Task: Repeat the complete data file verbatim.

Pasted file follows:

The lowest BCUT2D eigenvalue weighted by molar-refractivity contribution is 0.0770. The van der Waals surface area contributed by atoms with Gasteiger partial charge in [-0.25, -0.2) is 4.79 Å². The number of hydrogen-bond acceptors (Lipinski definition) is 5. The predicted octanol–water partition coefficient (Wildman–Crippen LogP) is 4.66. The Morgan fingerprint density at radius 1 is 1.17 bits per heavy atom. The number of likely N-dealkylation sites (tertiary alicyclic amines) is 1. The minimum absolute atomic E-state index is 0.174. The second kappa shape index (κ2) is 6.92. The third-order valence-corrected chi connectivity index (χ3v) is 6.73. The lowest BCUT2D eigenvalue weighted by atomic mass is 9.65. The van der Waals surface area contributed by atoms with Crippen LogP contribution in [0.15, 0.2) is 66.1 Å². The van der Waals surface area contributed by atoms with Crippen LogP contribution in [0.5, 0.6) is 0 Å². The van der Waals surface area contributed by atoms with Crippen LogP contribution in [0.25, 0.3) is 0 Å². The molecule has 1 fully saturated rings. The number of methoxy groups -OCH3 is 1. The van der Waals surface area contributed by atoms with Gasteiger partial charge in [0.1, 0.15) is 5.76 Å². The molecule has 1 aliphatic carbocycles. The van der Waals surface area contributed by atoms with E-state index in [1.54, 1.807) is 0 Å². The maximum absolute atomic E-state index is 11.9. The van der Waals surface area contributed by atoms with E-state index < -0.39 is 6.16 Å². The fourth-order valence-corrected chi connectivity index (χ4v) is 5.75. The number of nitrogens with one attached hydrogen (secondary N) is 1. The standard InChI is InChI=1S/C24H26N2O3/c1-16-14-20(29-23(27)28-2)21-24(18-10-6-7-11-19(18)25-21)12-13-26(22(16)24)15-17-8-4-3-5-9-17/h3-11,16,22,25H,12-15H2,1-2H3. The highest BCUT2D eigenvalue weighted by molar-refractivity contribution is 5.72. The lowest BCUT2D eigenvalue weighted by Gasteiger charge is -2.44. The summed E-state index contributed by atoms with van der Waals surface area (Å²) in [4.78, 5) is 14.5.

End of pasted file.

The lowest BCUT2D eigenvalue weighted by molar-refractivity contribution is 0.0770. The van der Waals surface area contributed by atoms with Gasteiger partial charge in [-0.25, -0.2) is 4.79 Å². The number of hydrogen-bond acceptors (Lipinski definition) is 5. The predicted octanol–water partition coefficient (Wildman–Crippen LogP) is 4.66. The Morgan fingerprint density at radius 1 is 1.17 bits per heavy atom. The number of likely N-dealkylation sites (tertiary alicyclic amines) is 1. The minimum absolute atomic E-state index is 0.174. The second kappa shape index (κ2) is 6.92. The third-order valence-corrected chi connectivity index (χ3v) is 6.73. The lowest BCUT2D eigenvalue weighted by atomic mass is 9.65. The van der Waals surface area contributed by atoms with Crippen LogP contribution in [0.15, 0.2) is 66.1 Å². The van der Waals surface area contributed by atoms with Crippen LogP contribution in [0.5, 0.6) is 0 Å². The van der Waals surface area contributed by atoms with Crippen LogP contribution in [0.25, 0.3) is 0 Å². The molecule has 1 fully saturated rings. The number of methoxy groups -OCH3 is 1. The van der Waals surface area contributed by atoms with Gasteiger partial charge in [0.1, 0.15) is 5.76 Å². The molecule has 1 aliphatic carbocycles. The van der Waals surface area contributed by atoms with E-state index in [1.54, 1.807) is 0 Å². The maximum absolute atomic E-state index is 11.9. The van der Waals surface area contributed by atoms with E-state index < -0.39 is 6.16 Å². The fourth-order valence-corrected chi connectivity index (χ4v) is 5.75. The number of nitrogens with one attached hydrogen (secondary N) is 1. The standard InChI is InChI=1S/C24H26N2O3/c1-16-14-20(29-23(27)28-2)21-24(18-10-6-7-11-19(18)25-21)12-13-26(22(16)24)15-17-8-4-3-5-9-17/h3-11,16,22,25H,12-15H2,1-2H3. The highest BCUT2D eigenvalue weighted by molar-refractivity contribution is 5.72. The lowest BCUT2D eigenvalue weighted by Gasteiger charge is -2.44. The summed E-state index contributed by atoms with van der Waals surface area (Å²) in [4.78, 5) is 14.5.